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Edgar Lee Masters' "Aner Clute"

Updated on June 16, 2018
Maya Shedd Temple profile image

After I fell in love with Walter de la Mare's "Silver" in Mrs. Edna Pickett's sophomore English class, circa 1962, poetry became my passion.

Edgar Lee Masters

Source

Introduction and Text of "Aner Clute"

In Edgar Lee Masters’ "Aner Clute," from Spoon River Anthology, the speaker is a prostitute, who blames others for her own life choices, as many of the Spoon River soliloquists are wont to do.

The bulk of Aner Clute's drama plays out in her comparison of her choosing "the life" to a boy stealing an apple from a grocery store. Like many other Spoon River speakers, Miss Clute dabbles in a ridiculous fantasy designed solely to relieve her of her own guilty life choices.

Aner Clute

Over and over they used to ask me,
While buying [adult beverages],
In Peoria first, and later in Chicago,
Denver, Frisco, New York, wherever I lived,
How I happened to lead the life,
And what was the start of it.
Well, I told them a silk dress,
And a promise of marriage from a rich man—
(It was Lucius Atherton).
But that was not really it at all.
Suppose a boy steals an apple
From the tray at the grocery store,
And they all begin to call him a thief,
The editor, minister, judge, and all the people—
"A thief," "a thief," "a thief," wherever he goes.
And he can’t get work, and he can’t get bread
Without stealing it, why the boy will steal.
It’s the way the people regard the theft of the apple
That makes the boy what he is.

Reading of Masters' "Aner Clute"

Commentary

Edgar Lee Masters’ speaker in "Aner Clute" compares her choosing "the life" to a boy stealing an apple from a grocery store.

First Movement: Getting into "The Life"

Over and over they used to ask me,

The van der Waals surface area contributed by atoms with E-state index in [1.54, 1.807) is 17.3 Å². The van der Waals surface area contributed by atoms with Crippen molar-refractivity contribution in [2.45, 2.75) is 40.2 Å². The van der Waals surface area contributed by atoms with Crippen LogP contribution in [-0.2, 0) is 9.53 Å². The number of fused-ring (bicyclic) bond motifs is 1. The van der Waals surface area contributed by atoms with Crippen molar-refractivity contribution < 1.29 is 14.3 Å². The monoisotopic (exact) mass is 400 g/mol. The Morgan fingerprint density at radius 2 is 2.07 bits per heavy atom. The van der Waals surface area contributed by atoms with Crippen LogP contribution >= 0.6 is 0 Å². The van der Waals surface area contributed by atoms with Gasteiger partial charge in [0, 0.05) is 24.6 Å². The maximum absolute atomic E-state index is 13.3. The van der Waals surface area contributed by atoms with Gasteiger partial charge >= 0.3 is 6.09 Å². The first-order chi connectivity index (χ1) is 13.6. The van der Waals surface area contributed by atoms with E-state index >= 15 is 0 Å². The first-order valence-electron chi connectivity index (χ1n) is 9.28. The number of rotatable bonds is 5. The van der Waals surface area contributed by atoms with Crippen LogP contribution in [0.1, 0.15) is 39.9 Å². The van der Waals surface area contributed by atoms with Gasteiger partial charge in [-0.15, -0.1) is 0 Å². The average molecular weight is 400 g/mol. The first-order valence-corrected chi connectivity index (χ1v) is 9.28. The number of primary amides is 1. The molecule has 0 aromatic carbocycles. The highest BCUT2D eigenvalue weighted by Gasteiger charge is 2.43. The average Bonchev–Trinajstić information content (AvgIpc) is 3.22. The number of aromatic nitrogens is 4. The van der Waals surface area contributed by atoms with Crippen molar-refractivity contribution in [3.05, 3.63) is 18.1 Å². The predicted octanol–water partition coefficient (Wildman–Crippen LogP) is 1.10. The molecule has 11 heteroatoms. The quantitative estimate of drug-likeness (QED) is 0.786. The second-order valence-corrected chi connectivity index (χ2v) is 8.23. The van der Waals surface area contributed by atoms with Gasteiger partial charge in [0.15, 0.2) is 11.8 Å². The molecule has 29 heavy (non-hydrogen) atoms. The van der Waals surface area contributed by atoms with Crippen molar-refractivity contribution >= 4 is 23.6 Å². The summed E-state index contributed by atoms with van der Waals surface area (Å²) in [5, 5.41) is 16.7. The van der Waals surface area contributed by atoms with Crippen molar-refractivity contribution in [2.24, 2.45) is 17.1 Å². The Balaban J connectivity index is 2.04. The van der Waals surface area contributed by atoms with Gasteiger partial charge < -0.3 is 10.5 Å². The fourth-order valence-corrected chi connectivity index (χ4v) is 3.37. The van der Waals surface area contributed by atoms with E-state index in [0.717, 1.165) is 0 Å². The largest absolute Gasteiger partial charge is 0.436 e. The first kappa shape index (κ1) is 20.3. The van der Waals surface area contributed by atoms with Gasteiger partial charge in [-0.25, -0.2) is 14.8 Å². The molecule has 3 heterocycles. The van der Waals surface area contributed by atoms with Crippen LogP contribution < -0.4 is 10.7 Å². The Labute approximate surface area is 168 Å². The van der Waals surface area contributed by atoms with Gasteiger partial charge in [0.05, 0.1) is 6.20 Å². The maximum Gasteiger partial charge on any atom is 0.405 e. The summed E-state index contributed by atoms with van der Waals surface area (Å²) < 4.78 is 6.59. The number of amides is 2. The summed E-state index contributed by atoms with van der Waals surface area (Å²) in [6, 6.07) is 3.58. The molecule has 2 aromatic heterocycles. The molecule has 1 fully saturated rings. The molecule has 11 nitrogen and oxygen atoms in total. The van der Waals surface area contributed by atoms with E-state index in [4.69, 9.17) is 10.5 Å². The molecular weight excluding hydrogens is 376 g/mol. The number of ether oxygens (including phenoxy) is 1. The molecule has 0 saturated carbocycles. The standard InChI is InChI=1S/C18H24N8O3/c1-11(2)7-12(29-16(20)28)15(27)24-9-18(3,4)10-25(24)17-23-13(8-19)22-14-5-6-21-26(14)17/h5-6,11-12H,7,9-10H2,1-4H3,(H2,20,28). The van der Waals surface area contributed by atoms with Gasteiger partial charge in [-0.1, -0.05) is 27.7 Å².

While buying the wine or the beer,
In Peoria first, and later in Chicago,
Denver, Frisco, New York, wherever I lived,
How I happened to lead the life,
And what was the start of it.

Aner begins her drama by reporting that her johns would always ask her how she got into "the life," which is a euphemism for prostitution. They supposedly wanted to know "what was the start of it." These johns in Peoria, Chicago, Denver, San Francisco, New York, or "wherever [she] lived" would put these questions to her as they were "buying the wine or the beer."

No doubt, they asked not so much because they cared how she became a "working girl," but likely just to have something to say. They probably had little else in common with their companion for the night, and such a question would seem personal enough yet non-intimidating.

Second Movement: Blame it on a Dress and a Promise

Well, I told them a silk dress,
And a promise of marriage from a rich man—
(It was Lucius Atherton).

Aner claims she would tell them she got into the business because of "a silk dress, / And a promise of marriage from a rich man." She even names the man, Lucius Atherton.

Third Movement: A Lie and Ludicrous Comparison

But that was not really it at all.
Suppose a boy steals an apple
From the tray at the grocery store,
And they all begin to call him a thief,
The editor, minister, judge, and all the people—

Aner then admits that her claim about the marriage promise and the silk dress was a lie, and she begins a ludicrous comparison of her choice to sell sex for a living to a boy stealing an apple from a grocery store. Clute's pitiful plaint is that "the editor, minister, judge, and all the people" took up the refrain of calling the boy "a thief."

Fourth Movement: The Label Makes the Man

"A thief," "a thief," "a thief," wherever he goes.
And he can’t get work, and he can’t get bread
Without stealing it, why the boy will steal.
It’s the way the people regard the theft of the apple
That makes the boy what he is.

Clute continues her analogy and chorus of "all the people" calling the boy, "A thief," "a thief," "a thief." Everywhere the poor lad goes someone calls him a thief. The boy's reputation as a thief prevents the boy from finding any job. He cannot even supply his own meals, so the boy can do only one thing—continue to steal.